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Judge Havisham's will online

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Burnham had been bustling about, looking
actually almost handsome in the zeal and enthu-
siasm with which she assured herself that all was

Judite HavUban'l Will. 2O


as it should be in the house. And Barbie fol-
lowed here and there, feasting her dark eyes. The
boys of the young mistress she had loved so long
and yet so little while ago would be at home in
their mother's home now, at least till the youngest
should be a man. They should tread the same
floors her dainty foot had trod, and step only
where they had a right. They should sleep
where she had slept, and the morning sun should
wake them streaming through the same windows
where she had loved to have it enter; and they
should be taking only what was their own.

But there was still another joy that was stir-
ring her old heart till her lips could not keep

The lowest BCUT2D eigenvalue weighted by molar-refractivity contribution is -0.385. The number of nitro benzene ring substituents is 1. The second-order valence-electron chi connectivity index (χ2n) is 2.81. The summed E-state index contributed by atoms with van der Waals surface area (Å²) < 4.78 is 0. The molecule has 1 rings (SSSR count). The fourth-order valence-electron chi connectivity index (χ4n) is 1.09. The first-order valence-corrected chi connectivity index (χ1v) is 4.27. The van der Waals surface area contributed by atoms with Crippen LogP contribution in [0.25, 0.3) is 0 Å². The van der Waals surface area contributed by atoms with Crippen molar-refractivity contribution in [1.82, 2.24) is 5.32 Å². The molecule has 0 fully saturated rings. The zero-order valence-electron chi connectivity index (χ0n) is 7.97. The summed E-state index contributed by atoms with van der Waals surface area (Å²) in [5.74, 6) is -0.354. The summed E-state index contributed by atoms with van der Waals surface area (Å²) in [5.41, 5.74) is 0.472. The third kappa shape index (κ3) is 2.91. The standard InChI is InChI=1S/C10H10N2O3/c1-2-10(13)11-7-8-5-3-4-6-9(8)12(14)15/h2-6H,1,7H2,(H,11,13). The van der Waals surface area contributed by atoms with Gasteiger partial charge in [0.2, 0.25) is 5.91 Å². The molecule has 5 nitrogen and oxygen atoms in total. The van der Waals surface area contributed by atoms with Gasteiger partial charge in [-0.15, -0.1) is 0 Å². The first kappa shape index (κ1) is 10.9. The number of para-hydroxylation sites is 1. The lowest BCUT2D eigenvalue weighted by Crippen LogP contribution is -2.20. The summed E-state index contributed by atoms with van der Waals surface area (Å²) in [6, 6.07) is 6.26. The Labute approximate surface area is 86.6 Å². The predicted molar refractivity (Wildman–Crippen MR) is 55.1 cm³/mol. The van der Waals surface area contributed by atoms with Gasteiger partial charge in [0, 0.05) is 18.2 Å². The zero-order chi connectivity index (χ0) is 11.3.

still. Not a sound did she let any one hear, but
she whispered the words noiselessly a hundred
times to herself :

u No, there's no stain left on that name any
more ! It's just taken clean off for ever more.
Thorpe Havisham was never a name that could
carry a stain. One could n't hold on there. Who
ever said it could? Just clean off, for ever
more !"

And Bent !

Bent would not have cared if a hundred people
"had called him old or out of style just now. He
was too redundant in happiness to trouble him-
self about a thing like that; and moreover in his
own bones he felt that the youth of thirty years
ago had come back.


The young gentlemen were to have "the old
servants" to look after them, were they? Miss
Vivian was to feel safe about them on that ac-

Very well! She should see when she came
back, and the whole world might look in, in the
meantime, if they liked.

And he almost reproached himself that Mab's
face would keep coming before his eyes, too, as
he bustled about over his silver and linen or get-
ting the fine china down again into use.